Artificial intelligence is a technology that’s becoming increasingly important in our lives, and Microsoft is leading the way in AI development.

But that’s not the only way Microsoft is guiding the way with artificial intelligence; they’re also taking the reins when it comes to safe and responsible use.

Let’s take a closer look at Microsoft’s use of AI and three ways they’re using it for responsible development.

Updates to Microsoft’s Responsible AI Standard

In a recent blog post, Microsoft outlined its ethical principles for AI development and use.

The company says it wants artificial intelligence to be a positive force in the world and recognizes the potential for misuse. As a result, Microsoft is committed to developing AI in a transparent, accountable, and respectful way of people’s rights and dignity.

The Responsible AI Standard lays out Microsoft’s approach to AI, emphasizing ethics, privacy, transparency, and accountability. The company also says that it will continue to work with partners and customers to ensure that AI is used responsibly.

These principles provide a strong foundation for Microsoft’s AI work and set the stage for responsible innovation in this exciting field. This move also shows that Microsoft is taking a responsible leadership position on AI, ensuring that the technology is used in a way that benefits everyone.

3 Ways Microsoft is Leading the Way with Responsible AI Development

The Responsible AI Standard principles are based on the belief that AI should be used to amplify humans’ abilities and empower everyone to achieve more. In addition to laying out the company’s core values, the principles provide guidance on how Microsoft will design and deploy AI technologies.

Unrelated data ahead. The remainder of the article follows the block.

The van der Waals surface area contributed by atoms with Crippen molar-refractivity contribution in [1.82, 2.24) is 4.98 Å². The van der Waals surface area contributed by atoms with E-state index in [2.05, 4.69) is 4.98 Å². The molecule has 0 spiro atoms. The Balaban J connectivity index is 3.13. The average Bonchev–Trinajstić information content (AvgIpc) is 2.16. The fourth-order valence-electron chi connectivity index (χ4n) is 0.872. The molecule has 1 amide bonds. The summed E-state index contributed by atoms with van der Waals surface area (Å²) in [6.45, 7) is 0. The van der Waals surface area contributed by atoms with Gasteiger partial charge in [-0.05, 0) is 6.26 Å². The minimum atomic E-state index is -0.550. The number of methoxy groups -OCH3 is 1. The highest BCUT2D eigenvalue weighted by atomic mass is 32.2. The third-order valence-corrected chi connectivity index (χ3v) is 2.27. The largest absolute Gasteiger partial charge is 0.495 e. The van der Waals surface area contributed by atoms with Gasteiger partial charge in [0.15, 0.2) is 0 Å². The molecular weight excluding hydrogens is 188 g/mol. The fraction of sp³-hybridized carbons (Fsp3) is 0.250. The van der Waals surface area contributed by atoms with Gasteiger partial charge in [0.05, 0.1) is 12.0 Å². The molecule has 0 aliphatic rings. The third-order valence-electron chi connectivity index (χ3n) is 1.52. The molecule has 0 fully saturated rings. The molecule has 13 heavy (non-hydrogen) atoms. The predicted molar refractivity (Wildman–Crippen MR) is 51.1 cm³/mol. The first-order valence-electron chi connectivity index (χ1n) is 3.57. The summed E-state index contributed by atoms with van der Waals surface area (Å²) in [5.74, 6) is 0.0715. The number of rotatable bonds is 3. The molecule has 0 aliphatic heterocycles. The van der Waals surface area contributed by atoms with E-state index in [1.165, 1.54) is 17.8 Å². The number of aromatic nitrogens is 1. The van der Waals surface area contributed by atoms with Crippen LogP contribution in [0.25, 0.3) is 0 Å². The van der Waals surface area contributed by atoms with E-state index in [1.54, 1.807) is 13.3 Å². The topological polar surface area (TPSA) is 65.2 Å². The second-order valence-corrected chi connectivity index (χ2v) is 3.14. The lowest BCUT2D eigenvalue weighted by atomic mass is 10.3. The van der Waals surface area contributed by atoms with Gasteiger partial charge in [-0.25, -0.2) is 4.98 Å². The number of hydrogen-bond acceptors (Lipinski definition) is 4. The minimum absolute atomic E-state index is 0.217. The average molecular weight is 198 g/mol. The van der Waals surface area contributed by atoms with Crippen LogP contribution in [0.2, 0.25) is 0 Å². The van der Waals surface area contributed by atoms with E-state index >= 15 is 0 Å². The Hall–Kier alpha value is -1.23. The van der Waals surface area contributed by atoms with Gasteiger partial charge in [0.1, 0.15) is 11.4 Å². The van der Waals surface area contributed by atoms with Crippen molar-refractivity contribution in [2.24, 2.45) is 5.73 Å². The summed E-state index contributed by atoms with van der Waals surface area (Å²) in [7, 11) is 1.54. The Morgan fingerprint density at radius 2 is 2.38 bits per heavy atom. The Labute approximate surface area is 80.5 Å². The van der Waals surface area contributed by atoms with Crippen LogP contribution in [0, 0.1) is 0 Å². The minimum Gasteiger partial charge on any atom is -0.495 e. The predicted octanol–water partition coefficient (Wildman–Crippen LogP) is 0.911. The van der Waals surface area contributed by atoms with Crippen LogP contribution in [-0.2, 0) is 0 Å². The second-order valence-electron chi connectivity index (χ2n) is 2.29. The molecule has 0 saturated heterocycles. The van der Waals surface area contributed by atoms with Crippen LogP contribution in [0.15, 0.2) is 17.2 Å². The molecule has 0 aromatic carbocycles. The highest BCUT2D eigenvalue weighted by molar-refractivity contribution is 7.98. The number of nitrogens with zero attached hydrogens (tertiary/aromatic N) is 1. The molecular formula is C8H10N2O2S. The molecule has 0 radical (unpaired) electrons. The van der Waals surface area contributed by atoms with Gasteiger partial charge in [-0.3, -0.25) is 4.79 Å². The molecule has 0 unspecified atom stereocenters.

For example, the company is committed to ensuring that AI systems are accessible and inclusive, protecting user privacy, and being transparent about how AI systems make decisions. By articulating its values and aspirations for AI, Microsoft is setting a high bar for responsible development and use of this transformative technology.

1. Retiring & Reworking Azure Face

Microsoft recently announced that it would be retiring and reworking an artificial intelligence tool designed to recognize human facial features and identify emotions.

The tool, called Azure Face, is part of the company’s Cognitive Services suite of tools. Microsoft said that the decision to retire the tool was based on customers’ feedback that they were uncomfortable with the tool’s ability to identify individuals in photos.

Microsoft also said it is working on a new version of the tool to address these concerns. As such, Azure Face will no longer be available to new users and future partners will have to apply to use the updated tool.

2. Limiting Custom Neural Voice service

Azure’s artificial intelligence suite also includes Custom Neural Voice: a speech technology that takes the original source and recreates it to sound nearly identical.

While there are powerful education, accessibility, and even entertainment implications, there are also opportunities for misuse and even fraudulent use.

As such, Microsoft has determined more limited use is best, offering businesses who’d like to use the technology the opportunity to apply and disclose their plans for Custom Neural Voice use.

3. Tenant Allow/Block List Updates in Microsoft 365

Fraud and threat protection doesn’t end there. Microsoft is also making updates to the Tenant Allow/Block List.

Previously, if you blocked a contact, their future emails would no longer reach you. Now, with these updates, phishing scams will be further reduced.

If you use Microsoft 365, the Tenant Allow/Block List now has another layer of protection: you won’t be able to send emails to these contacts either.

 

Microsoft has long been a leader in AI technology and has now taken a stand on how that technology should be used with its Responsible AI Standard and other valuable updates.

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